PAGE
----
Any Alternatives to ‘Traditional’ SIEM Solutions?
Meeting Customers & Getting Feedback on SIEM Solutions
I spent the last 2 weeks visiting customers and partners in the US, Austin, San Francisco, Washington DC and New York. Lot of time spent in pretty crowded airplanes, some of the internal flights in the US can be tough going. Flying from Newark to Austin for example always seems to be in a small jet and takes an age. Transatlantic flights are fine, even coach, just always try to get seat 21F, great leg room, AND recline.
One of the trends I noticed was the number of customers deploying or talking about SIEM solutions (Security Information and Event Management). Well known products from companies like IBM, HP, Splunk, etc. It seems like all of the users I spoke with were not happy:
- ‘We should not have purchased it in the first place, we’re too small, we do not have the people’
- ‘We were here until midnight last night with the consultant trying to deploy it, she is in here again today so I have to cut our meeting short’
- ‘Yes, it is very expensive but we got a good deal’
- ‘We have got rid of it, it’s too expensive especially with the amounts of data we were throwing at it and their pricing model. We are looking at SIEM alternatives including open source now’
- ‘I don’t like it, it is too complex, was here when I joined. We will look at other SIEM options next year’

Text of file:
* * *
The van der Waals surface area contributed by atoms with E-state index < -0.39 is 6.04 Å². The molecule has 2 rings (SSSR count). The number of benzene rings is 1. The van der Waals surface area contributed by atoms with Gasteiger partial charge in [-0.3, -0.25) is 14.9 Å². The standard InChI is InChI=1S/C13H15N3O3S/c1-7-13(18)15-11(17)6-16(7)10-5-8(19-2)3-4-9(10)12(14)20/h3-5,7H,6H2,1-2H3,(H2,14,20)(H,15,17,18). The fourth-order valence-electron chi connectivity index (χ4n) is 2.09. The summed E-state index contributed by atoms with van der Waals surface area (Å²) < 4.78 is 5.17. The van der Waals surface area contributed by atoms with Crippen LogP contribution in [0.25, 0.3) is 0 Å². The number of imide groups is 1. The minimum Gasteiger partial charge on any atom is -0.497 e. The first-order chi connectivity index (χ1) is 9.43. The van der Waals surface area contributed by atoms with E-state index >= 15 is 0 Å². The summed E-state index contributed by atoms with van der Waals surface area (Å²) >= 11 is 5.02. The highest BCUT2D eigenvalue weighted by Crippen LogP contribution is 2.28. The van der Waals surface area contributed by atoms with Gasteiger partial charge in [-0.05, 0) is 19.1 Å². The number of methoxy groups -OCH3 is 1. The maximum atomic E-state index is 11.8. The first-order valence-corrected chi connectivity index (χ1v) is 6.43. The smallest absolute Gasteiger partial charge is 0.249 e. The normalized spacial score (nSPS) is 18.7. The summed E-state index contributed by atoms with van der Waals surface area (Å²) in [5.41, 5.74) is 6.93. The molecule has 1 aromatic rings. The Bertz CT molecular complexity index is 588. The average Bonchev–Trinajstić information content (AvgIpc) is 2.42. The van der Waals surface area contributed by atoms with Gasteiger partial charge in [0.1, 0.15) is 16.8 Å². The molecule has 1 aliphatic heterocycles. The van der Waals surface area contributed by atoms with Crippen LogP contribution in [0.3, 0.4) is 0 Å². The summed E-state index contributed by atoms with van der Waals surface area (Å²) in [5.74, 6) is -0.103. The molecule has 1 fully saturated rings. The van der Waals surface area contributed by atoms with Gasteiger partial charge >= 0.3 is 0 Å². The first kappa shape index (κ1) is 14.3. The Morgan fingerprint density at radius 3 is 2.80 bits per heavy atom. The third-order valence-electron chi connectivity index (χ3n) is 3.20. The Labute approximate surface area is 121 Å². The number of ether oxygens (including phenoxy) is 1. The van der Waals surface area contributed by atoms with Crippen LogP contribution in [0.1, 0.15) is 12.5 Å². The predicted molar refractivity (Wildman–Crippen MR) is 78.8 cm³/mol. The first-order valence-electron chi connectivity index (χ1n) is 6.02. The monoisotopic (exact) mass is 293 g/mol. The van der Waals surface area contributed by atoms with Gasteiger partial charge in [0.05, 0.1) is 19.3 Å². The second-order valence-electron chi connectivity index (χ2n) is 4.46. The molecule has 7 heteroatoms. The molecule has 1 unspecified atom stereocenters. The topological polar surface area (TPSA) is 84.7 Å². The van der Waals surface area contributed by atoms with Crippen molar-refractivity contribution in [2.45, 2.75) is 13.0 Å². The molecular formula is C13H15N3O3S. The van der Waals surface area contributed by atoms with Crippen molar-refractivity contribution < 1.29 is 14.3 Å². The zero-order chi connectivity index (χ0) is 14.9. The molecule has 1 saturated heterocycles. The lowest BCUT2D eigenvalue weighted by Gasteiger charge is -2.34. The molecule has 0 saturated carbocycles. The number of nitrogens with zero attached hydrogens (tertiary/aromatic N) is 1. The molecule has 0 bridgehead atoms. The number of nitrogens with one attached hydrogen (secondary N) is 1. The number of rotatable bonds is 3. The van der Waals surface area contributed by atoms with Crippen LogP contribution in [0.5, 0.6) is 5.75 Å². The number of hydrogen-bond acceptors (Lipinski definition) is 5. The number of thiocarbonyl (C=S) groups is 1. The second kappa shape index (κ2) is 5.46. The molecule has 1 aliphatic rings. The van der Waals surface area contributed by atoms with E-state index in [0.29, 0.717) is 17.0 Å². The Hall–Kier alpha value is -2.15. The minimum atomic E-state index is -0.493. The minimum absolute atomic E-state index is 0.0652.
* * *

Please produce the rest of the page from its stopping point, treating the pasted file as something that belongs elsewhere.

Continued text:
- ‘We can’t use it, I have asked for meaningful data and it did not happen, we are now looking for a managed service to look after it’.
Network Traffic Analysis – A viable alternative for SIEM solutions?
It looks like almost everybody these days is talking about or thinking about logs, SIEM, etc. Probably because security, visibility is driving demand and they think it is the only option? But there are alternatives to SIEM, for example network traffic analysis.
Some really useful metadata, actionable readable data (not just streams of bytes), can be extracted from network traffic (also known as wire data analytics). Data suitable for many security AND operational use cases because of the rich detail it contains which can also be easily retained for long periods and is ideal for forensics.
There is also a very strong case for combining wire data AND log data in one central location or SIEM, the combination of both can offer a very flexible alternative and total visibility, granular detail and data for a variety of use cases.
I also just cannot understand why these organization purchase some of these monsters, they usually cost a fortune, take an age even with the help of a consultant to deploy and eventually just sit there because nobody can use them. I guess they are OK for large enterprise who have the personnel but I bet they still struggle. Usability is an absolute priority but not easy to get right. But deploying ‘traditional SIEM’ across medium or small organizations, I really have my doubts.
Make sure your try products before you buy them
Do the people making the decision ask for references, current users they can talk to, roughly the same size, with similar resources? We are sometimes asked for references when in the final stages of a deal. But as prospects can also download and easily deploy our LANGuardian on their own hardware or VMWare, see it in action on their own network, use it in anger that is usually all the validation they need. Great model for both parties I think. If you cannot easily TRY a product, see it in action yourself, actually use it with very little training, then it could be time to start asking hard questions.